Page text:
Old Crow Medicine Show: 50 Years of Blonde on Blonde

For fans of Bob Dylan, folk, bluegrass or country, this is going to be pretty close to a perfect record. In the sleeve notes, Old Crow’s Ketch Secor says Bob Dylan inspired him to go into music and that Dylan is “the greatest spinner of rhyme and couplet since Shakespeare”. You can take it that […]

Andrew Combs: Canyons Of My Mind

You could call this country — he’s a Texan based in Nashville — but much of the music leans towards the classic ballady pop of the likes of James Taylor, or the folk of Gordon Lightfoot, with “proper” country only cropping up in a couple of tracks. The classic/old-fashioned nature of his approach continues in […]

Jarrod Dickenson: Ready The Horses

Good as Laura Marling is, she’s beaten into second place by this superb album from Dickenson. From the moment it starts playing, it’s a joy. Hailing from Waco, now living in Brooklyn, Dickenson has a honeyed, soulful voice and writes semi-acoustic soulful blues and country tunes. Like Marling, the music is reflective and mature, and […]

Sarah Darling: Dream Country

This charming album has enraptured us in the Review Corner this week. The sleeve is simple, with a celestial, dream-like air about it; the Bandcamp (or Pledgemusic, whatever) donors are presented in a star map, each supporter a small place in heaven. Imagine fluffy pink and unicorns, and you get a feel of the general […]

Courtney Marie Andrews: Honest Life

Musician Courtney Marie Andrews has been on the road since she was 16, when she left home in Arizona for her first tour. She travelled up and down the West Coast, busking bars and cafés. Then for a decade or so she’s was a session and back-up singer and guitarist for nearly 40 artists, including […]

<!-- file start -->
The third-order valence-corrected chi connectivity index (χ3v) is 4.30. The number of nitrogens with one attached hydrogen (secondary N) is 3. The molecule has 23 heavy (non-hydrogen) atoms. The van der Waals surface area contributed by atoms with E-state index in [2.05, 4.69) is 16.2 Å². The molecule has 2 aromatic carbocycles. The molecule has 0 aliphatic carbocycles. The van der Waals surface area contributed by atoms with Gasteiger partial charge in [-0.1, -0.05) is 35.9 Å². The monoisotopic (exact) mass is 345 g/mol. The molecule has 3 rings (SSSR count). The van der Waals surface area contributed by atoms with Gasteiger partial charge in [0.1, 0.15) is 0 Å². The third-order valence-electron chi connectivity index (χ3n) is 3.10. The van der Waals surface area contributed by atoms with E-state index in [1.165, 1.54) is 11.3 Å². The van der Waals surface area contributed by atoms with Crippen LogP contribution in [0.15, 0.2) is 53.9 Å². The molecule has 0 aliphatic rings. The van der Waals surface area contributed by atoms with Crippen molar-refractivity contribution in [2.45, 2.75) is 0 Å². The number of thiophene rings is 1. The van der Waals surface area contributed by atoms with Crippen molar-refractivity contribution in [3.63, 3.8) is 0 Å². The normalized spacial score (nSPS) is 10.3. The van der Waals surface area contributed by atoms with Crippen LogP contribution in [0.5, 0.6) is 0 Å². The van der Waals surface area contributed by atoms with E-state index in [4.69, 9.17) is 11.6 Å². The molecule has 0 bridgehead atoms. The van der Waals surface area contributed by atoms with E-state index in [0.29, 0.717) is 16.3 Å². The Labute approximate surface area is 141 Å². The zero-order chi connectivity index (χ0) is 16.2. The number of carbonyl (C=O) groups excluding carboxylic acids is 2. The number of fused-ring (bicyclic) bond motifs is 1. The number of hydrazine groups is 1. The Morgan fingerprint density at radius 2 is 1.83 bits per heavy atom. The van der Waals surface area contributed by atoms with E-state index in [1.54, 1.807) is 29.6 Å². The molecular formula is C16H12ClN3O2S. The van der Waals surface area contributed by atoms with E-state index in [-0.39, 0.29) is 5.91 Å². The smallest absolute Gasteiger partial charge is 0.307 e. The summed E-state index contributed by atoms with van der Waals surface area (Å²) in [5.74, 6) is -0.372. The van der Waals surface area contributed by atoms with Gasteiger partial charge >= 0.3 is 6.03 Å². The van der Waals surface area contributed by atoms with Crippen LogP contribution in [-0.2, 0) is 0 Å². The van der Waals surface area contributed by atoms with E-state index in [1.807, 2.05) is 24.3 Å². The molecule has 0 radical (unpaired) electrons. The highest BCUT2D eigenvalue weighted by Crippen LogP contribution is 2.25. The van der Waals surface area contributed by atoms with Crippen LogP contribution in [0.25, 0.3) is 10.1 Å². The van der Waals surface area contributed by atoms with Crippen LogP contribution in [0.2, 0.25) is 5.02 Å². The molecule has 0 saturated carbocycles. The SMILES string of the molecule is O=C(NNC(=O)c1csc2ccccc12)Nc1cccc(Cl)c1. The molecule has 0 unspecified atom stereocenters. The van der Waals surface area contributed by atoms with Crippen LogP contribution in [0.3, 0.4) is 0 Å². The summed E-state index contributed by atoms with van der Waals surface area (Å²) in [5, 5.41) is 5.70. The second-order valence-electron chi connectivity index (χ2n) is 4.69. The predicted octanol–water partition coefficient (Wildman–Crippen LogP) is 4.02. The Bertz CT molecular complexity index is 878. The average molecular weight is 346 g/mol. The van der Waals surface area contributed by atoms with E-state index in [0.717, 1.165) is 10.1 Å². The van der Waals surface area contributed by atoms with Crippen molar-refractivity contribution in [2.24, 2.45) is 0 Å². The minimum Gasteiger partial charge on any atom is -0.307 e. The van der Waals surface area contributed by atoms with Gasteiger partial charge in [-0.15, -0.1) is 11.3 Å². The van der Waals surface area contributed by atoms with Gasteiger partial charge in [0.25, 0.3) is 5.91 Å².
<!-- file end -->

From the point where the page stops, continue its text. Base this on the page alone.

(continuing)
The Travelling Band: Pinhole Sounds Volume 1

This is technically an EP but it’s also a mini-album, a sampler of work from The Travelling Band and bands they like, featuring Jo Rose and Pit Pony, Barbarisms and A Dyjecinski. It came out in November and it slipped by us; searching on the internet, it appears to have been scandalously overlooked. The origins […]

Dr John Cooper Clarke and Hugh Cornwell: This Time It’s Personal

The original new wave poet and Strangler produce an album of their favourite tunes. Given that an early Stranglers classic was Walk On By it’s perhaps no surprise; what is a surprise is how good Cooper Clarke’s voice is; think Richard Hawley. Nearly as good as Walk On By is their cover of MacArthur Park, […]

Scott Fagan: South Atlantic Blues

Bowie’s gone, Lenny Cohen’s gone but never fear — here’s Scott Fagan, the best sixties folk/soul singer you never heard of. Play this without knowing the backstory and it’s attention-grabbing: one assumes it’s a young dude channeling the sixties, but confidently: he makes no concessions to modern tastes and his voice is powerful in the […]

Will Varley: Kingsdown Sundown

He’s an interesting guy is Mr V. He began playing open mic nights in London in the early 2000s, then set up Smugglers Records with the band Cocos Lovers (who we last saw at Green Man). He released his debut album Advert Soundtracks in 2011 and toured the album on foot, and has since toured […]

Copland: Appalachian Spring / Hear Ye! Hear Ye!

The themes of these two pieces are almost opposites yet the music is quite similar — presumably why they have been paired — both pieces being bouncy and crisp, the liveliness of the speakeasy life portrayed in the first piece (Hear Ye!) matching the crispness of the pioneer life in Spring. Hear Ye! Hear Ye! […]